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[Tidbits] Frank Epperson


#1

Here’s the thing of it. The jewelry designer is sitting at his desk.
Perhaps he’s pondering away. Perhaps he’s doodling. The fact that
his name is Bulgari has nothing to do with this tidbit. The fact
that he’s one of our greats is neither important nor impressive in
this instance. What is astounding–in my mind–is his topic. Let me
go revisit the past.

The year is 1905. The place: San Francisco. An young eleven year old
boy by the name of Frank Epperson is mixing a white powdered
flavoring for soda and water out on his porch. What happens next is
the multi-million dollar accident of the century. Frank calls the
result the Epsicle. Here’s what happened.

Frank Epperson leaves the mixture on his porch overnight. with the
stirring stick still in it. That night the temperature dips to below
freezing and the next morning Frank finds that his drink has frozen
to his stick. He takes it out. He licks it. It’s delicious. In 1922
he introduces his frozen treat at a fireman’s ball. It’s a hit. By
1923 he is selling his frozen pop on a stick to the public at
Neptune Beach, California. In 1924 he applies for a patent. He
renames the Epsicle to Popsicle.

Wait wait. I’m still talking jewelry here. And Bulgari too.

The Popsicle is marketed as a “frozen drink on a stick.” Its form is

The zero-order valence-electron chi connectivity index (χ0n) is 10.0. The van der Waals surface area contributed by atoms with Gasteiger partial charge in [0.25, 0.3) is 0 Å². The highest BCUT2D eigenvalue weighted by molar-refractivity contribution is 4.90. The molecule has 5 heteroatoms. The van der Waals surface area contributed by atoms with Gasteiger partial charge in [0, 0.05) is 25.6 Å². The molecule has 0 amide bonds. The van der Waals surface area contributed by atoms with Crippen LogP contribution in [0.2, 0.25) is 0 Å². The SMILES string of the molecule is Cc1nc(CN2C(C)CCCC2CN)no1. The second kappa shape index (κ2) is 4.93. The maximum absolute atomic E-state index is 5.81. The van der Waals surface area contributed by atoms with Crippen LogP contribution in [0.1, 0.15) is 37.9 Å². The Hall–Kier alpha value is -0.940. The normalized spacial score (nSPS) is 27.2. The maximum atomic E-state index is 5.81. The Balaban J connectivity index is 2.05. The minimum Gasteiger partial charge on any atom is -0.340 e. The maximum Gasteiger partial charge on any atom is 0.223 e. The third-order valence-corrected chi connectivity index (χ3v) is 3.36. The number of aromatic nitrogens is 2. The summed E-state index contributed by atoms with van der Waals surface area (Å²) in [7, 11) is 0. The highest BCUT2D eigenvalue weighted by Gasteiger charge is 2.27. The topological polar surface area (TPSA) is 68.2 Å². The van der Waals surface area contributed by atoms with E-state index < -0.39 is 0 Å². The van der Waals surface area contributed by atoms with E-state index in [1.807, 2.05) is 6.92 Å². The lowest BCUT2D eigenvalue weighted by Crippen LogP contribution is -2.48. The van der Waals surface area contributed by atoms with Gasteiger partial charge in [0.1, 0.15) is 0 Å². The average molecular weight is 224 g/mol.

unique. A wooden stick going through the ice is the handle. Then
comes 1925 and Epperson sells the rights to the Joe Lowe Company of
New York. He was flat broke and had to liquidate his assets.

We stay in chronological order. It’s now 1939. Popsicle Pete comes
into creation. He is introduced on the Buck Rogers radio show as
having won The Typical American Boy contest. He tells one and all
they can win presents by sending in Popsicle wrappers. A dynasty is
born.

In 1989 Good Humor buys the rights. Frank Epperson is never the same
after he sells his Popsicle. The sale of his invention has
devastated his soul.

Then along comes Bulgari. He decides to go whimsical. He makes a
diamond, gem-set and gold Popsicle Brooch. Yes he does. It’s layers
are composed of mother-of-pearl, green chalcedony, rhodochrosite,
coral, and pav?-set diamond sections all mounted on an 18 karat gold
stick. It is a sight to behold.

Wanna see?

Go. Go take a look. You know where. tyler-adam.com. Lower left.
Click on Tidbits. Tell me what you think. Does it look good enough
to eat or what?

And there ya have it. That’s it for this week folks.

Catch you all next week.
Benjamin Mark


#2

Hello Tyler, sent with humour

I really like your tidbits. I showed this one to my wife (the
Christine in Xtines Jewels) who has a collection of high/fine
jewellery.

She sold one piece to buy a house, when she moved back from England.

She said “Are you kidding, it looks like crap. Who would want to
wear that!”

This from a lady who made (30 years ago) fashion jewellery from
plastic toy leopards. Unique for its time.

I think it is a great idea for piece of whimsy, although very poorly
executed.

I guess in Australia we are used to the shape of paddle pops,
yum!!!

Richard
Xtines Jewels